The Milk Bowl of Feathers is “Essential Surrealist Writings”, all the more so for being made of so many underrecognized creators and works. It’s poetry; it’s stories and their excerpts; it’s manifestos and niggling obsessions. It’s an excellent primer: short and diverse, with every piece adding something that could only be added by that piece in particular. It’s a great reminder that the most radical writers and thinkers were responsible for the most beautiful love notes (see: Breton’s “Dear Hazel of Squirrelnut, see: Robert Desnos’s “I Have Dreamed of You So Much”, see: everything by Paul Eluard). And it’s a refreshing and perfectly unconventional gift book.
Even for anyone who’s read Luiselli’s work in the past, this new novel will be a revelation. A wife, a husband, a son, and a daughter go on a road trip from New York City to the Southwest desert to find and document existences stolen from the surrounding landscape, Apaches and child migrants alike. (It shares some similarities to her This Is How It Ends, which chronicled her time as a translator for Central American refugees.) What makes this the heartbreaking yet consoling story it is, amidst its understandable unease and anger, is the family portrait providing the book’s bones: a family that might never be whole in spite of all the experiences and in-joke legends that should bind them together. Describing this book simply is as impossible as describing what our loved ones mean to us.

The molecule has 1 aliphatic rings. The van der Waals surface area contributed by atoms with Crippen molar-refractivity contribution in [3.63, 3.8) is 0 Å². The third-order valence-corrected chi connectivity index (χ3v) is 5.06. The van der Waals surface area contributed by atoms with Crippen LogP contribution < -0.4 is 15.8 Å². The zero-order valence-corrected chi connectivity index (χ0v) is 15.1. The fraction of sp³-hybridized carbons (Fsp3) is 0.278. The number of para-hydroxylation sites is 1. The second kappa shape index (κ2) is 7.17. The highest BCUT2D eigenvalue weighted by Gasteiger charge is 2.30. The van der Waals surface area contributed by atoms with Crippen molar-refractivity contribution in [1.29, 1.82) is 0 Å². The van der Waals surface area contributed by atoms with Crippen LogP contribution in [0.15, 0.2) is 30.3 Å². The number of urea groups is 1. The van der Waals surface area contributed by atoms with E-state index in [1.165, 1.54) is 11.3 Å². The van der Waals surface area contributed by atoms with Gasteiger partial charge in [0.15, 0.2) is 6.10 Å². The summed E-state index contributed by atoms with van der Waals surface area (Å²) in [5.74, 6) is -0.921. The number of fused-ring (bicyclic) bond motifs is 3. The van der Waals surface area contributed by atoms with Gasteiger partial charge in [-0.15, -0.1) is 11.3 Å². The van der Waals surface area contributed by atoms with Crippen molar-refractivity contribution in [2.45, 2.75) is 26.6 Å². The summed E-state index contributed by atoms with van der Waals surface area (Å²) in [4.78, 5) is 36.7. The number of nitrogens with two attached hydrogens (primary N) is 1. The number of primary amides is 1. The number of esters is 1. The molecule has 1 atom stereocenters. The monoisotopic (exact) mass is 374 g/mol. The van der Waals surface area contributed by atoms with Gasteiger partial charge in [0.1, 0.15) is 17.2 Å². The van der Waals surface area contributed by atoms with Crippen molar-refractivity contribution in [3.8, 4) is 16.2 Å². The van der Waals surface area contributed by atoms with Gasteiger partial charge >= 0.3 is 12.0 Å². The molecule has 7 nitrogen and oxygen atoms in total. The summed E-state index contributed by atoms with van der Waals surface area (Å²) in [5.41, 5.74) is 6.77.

The Ninth Street Show is the exhibition that truly brought abstract expressionism to prominence, and men dominated the attention and the future earnings. But also featured were many women, five of whom—Lee Krasner, Elaine de Kooning, Grace Hartigan, Joan Mitchell, and Helen Frankenthaler—are the subject of Ninth Street Women (Little, Brown, $35). If it were simply a corrective to the prevailing male-focused canon, this book would be worth a look, but with biographer Mary Gabriel, you get much more. Through research pulled from diaries, letters, memoirs, and more, she brings you so close to her subjects and their coterie, every triumph feels as hard-won and bittersweet, every loss as devastating, as it must have been for them in the moment. The book is incomparable at capturing what it can mean to shoot for something that separates you from the straight and narrow, with all the joyous and upsetting complexities that brings.